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Rolex’s New Architecture Protégé Talks Mentorship with David Adjaye

Last week at the 16th International Architecture Exhibition of the Venice Biennale, Rolex continued its support as its major partner for the third time. For the occasion, the house has debuted its own pavilion in the Giardini—a faceted, transparent structure that nods to design of the brand’s Oyster Perpetual Day-Date watch. Inside is an exhibition of work that highlights the 2016-2017 Rolex Mentor and Protégé Arts Initiative between British architect Sir David Chipperfield and his protégé, Simon Kretz.

Since 2002, Rolex has exceeded its reputation as a leading watch brand with this long-standing mentorship program, spanning a variety of fields like architecture, film, dance, art, and literature. Fostering relationships between established and on-the-rise professionals, the program allows on-the-rise talent to work one-on-one with prominent figures to ensure artistic heritage remains strong in the future.

Mentor David Adjaye with Mariam Kamara, Finalist in Architecture in the green room of David Adjaye’s Studio at Edison House.
Courtesy of Rolex.

This year in the architecture category, Rolex has announced Sir David Adjaye and his protégé, Mariam Kamara, a 38-year-old Niger-based architect who leads the firm atelier masōmī in Niamey. For 2018-2019, the program offers professional support (for two years instead of one, for the first time), as well as a substantial stipend for new work during and after the program. Kamara’s design approach, aimed at sustaining people through innovative solutions for 21st century needs, is currently being furthered through this program with a real estate development concept for Niamey.

“The purpose of the program is for a young professional to be given the chance to develop their potential as an artist and practitioner under the guidance of a master in their field. As such, my objective is to learn as much as possible from my mentor in order to improve my mastery of the craft of architecture.” said Kamara when we spoke with her recently. “This is really a once in a lifetime opportunity to grow and be guided by someone that is a true inspiration.”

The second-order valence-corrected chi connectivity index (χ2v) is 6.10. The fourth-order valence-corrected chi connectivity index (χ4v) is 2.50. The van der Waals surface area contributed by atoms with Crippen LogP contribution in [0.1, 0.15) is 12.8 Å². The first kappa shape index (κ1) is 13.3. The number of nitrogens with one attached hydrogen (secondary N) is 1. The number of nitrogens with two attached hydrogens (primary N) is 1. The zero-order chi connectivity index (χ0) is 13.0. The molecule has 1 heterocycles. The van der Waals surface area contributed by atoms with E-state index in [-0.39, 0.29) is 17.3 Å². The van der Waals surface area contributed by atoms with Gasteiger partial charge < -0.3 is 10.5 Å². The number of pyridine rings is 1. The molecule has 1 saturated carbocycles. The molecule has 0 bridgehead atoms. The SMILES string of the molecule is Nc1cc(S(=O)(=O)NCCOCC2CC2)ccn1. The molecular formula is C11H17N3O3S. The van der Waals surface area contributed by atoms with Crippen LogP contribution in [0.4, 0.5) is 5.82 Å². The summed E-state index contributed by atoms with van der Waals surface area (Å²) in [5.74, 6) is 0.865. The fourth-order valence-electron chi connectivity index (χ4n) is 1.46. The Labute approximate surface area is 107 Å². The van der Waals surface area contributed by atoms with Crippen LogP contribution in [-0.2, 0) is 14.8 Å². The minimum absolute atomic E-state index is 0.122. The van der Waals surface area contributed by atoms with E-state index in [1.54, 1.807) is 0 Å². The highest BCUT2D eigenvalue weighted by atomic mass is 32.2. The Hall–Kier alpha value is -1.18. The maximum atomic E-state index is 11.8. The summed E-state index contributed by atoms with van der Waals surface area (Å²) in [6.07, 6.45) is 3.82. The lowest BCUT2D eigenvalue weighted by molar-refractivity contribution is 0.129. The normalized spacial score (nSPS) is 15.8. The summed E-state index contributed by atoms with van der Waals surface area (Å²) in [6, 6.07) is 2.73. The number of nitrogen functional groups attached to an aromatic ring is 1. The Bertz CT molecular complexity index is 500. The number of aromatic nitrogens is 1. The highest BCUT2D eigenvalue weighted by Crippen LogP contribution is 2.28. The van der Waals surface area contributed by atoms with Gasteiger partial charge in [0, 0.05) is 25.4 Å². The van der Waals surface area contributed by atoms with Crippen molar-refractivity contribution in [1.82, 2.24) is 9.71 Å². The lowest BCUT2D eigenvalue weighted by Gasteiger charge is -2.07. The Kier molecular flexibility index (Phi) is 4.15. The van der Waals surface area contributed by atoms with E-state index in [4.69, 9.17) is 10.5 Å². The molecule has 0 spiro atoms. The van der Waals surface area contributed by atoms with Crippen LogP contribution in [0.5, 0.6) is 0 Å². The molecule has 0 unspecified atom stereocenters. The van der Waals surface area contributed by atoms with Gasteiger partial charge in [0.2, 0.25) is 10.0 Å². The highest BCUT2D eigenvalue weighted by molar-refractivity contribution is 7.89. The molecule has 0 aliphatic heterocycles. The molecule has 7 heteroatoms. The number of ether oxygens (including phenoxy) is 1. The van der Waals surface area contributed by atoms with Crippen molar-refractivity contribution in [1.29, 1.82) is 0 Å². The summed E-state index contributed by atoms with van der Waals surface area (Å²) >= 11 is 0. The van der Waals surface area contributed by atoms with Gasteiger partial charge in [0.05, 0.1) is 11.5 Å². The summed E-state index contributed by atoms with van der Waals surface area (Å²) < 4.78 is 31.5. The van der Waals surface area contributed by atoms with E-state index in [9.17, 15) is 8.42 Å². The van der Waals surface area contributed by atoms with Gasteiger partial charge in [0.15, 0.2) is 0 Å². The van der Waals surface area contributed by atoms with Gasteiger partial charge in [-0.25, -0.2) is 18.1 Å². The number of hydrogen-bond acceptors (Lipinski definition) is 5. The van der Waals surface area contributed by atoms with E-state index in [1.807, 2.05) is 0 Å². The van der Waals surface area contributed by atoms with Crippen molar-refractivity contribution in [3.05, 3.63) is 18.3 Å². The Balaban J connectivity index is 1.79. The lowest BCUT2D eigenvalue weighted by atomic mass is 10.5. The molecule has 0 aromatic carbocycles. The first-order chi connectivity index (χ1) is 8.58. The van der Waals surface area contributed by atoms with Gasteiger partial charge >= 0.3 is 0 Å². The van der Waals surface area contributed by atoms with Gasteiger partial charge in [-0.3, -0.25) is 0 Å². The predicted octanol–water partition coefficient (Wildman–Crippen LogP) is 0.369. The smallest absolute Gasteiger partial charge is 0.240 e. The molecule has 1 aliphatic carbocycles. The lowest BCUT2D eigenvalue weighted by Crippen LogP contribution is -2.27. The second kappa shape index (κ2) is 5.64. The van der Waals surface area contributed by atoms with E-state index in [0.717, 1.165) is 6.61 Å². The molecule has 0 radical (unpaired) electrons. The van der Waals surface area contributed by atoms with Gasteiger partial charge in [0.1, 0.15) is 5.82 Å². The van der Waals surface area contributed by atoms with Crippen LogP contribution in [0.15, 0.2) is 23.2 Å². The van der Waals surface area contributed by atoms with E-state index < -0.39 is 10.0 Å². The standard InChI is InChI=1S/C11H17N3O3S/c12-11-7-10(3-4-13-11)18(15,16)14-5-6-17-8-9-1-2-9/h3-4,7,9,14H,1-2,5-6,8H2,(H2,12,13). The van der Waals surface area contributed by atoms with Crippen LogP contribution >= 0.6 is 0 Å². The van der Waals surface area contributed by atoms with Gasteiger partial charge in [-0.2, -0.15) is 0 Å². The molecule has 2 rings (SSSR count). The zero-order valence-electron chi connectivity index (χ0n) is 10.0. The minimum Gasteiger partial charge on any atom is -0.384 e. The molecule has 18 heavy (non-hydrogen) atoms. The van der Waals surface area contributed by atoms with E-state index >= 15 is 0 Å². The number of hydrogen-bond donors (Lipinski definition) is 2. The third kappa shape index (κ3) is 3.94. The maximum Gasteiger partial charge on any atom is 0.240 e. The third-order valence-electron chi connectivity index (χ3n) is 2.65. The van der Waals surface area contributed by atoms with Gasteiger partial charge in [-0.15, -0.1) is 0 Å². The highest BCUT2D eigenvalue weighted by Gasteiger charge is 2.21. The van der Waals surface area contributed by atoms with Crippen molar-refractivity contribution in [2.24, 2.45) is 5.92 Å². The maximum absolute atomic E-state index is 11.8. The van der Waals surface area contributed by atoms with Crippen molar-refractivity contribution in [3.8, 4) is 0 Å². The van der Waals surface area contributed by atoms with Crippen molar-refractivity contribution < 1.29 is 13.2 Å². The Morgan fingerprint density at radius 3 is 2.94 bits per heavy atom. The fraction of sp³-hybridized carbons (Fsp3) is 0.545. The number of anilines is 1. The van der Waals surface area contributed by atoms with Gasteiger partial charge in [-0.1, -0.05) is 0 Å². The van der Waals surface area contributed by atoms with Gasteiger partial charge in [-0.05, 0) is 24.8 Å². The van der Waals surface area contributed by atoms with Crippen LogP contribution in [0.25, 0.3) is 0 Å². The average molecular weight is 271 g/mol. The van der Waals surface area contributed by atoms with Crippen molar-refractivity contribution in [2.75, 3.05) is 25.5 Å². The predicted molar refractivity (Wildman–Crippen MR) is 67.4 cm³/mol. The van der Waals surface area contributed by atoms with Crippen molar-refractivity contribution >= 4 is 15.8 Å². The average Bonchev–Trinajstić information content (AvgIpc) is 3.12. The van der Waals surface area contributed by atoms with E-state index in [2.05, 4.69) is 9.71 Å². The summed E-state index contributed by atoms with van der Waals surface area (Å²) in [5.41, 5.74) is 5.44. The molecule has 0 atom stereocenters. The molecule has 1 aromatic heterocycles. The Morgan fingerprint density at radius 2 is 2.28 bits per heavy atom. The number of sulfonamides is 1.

16th International Architecture Exhibition of la Biennale di Venezia.
Courtesy of Rolex.

For the occasion, Whitewall spoke with Kamara about her continued work with Adjaye, the symbiotic relationship her and Rolex have with craft, and what she enjoys most about architecture.

WHITEWALL: Tell us a bit about your working relationship with David Adjaye and what you’ve learned most.

16th International Architecture Exhibition of la Biennale di Venezia. Rolex Pavillon.
Courtesy of Rolex.

MARIAM KAMARA: This cycle started very recently, but we have already met often and have started working on ideas for what we want to do together. Sir David has been full of wonderful advice already, and I have had the opportunity to share my thoughts and knowledge of Niamey (Niger’s capital) which we will be developing a project for. At the same time, we are taking the time to get to know each other better, which is a rare opportunity.

WW: Can you give us your take on this year’s Rolex architecture exhibition?

16th International Architecture Exhibition of la Biennale di Venezia.
Courtesy of Rolex.

 MK: Experiencing the biennale was very inspirational and provided me with much food for thought. There was a wide range of project approaches, from the down to earth to the most conceptual, spanning variety of contexts and preoccupations. It was great to ponder over.

WW: What about Rolex do you enjoy?

16th International Architecture Exhibition of la Biennale di Venezia.
Courtesy of Rolex.

 MK: As a company, I really appreciate their focus on excellence in craft, which has made their reputation. I find it amazing that a company has put together such a program that has been able to attract world-renowned artists and put them in close contact with younger artists starting out in their careers. For all of us, this is a life-altering experience.

WW: You’re experienced in housing, public works, education, and urban design. What is the most compelling type of architecture to you?

Mariam Kamara Project.
Courtesy of Rolex.

MK: I actually enjoy all types of architecture because I love the process of making architecture, regardless on the type of project I am dealing with. I also enjoy the variety of challenges that comes with each. At the end of the day however, the goal is always the same: to produce an architecture that is able to go beyond the brief and address deeper questions.

WW: You lead the architecture firm atelier masōmī. Can you tell us a bit about what that’s like?

Mariam Kamara.
Courtesy of Rolex.

MK: Atelier masōmī is a small firm with an energetic young staff. I pilot the firm by traveling between the US and Niger, which can be challenging at times. However, thanks to technology, we are able to collaborate surprisingly well.  A particularity of the firm, is that we have put a lot of effort in developing strong ties with local fabricators, artisans, and builders. They are as passionate as we are about the work we produce together. We also collaborate with them in research and development involving materials and structural techniques, which makes for a very stimulating environment.



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Kelly Wearstler




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